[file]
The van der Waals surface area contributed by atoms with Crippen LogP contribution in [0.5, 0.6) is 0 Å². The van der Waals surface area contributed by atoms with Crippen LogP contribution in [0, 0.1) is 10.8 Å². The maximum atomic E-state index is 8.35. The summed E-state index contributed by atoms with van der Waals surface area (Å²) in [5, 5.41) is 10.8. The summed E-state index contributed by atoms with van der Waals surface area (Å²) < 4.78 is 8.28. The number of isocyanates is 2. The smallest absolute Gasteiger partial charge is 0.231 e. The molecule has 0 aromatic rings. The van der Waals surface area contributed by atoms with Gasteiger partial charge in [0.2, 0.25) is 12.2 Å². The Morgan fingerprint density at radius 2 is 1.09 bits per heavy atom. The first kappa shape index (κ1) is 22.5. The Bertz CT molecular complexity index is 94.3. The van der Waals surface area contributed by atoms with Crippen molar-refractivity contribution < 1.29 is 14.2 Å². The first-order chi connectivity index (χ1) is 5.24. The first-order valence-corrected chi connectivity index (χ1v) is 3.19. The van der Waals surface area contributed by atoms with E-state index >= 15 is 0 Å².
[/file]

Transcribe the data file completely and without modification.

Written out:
The van der Waals surface area contributed by atoms with Crippen LogP contribution in [0.5, 0.6) is 0 Å². The van der Waals surface area contributed by atoms with Crippen LogP contribution in [0, 0.1) is 10.8 Å². The maximum atomic E-state index is 8.35. The summed E-state index contributed by atoms with van der Waals surface area (Å²) in [5, 5.41) is 10.8. The summed E-state index contributed by atoms with van der Waals surface area (Å²) < 4.78 is 8.28. The number of isocyanates is 2. The smallest absolute Gasteiger partial charge is 0.231 e. The molecule has 0 aromatic rings. The van der Waals surface area contributed by atoms with Gasteiger partial charge in [0.2, 0.25) is 12.2 Å². The Morgan fingerprint density at radius 2 is 1.09 bits per heavy atom. The first kappa shape index (κ1) is 22.5. The Bertz CT molecular complexity index is 94.3. The van der Waals surface area contributed by atoms with Crippen molar-refractivity contribution < 1.29 is 14.2 Å². The first-order chi connectivity index (χ1) is 5.24. The first-order valence-corrected chi connectivity index (χ1v) is 3.19. The van der Waals surface area contributed by atoms with E-state index >= 15 is 0 Å².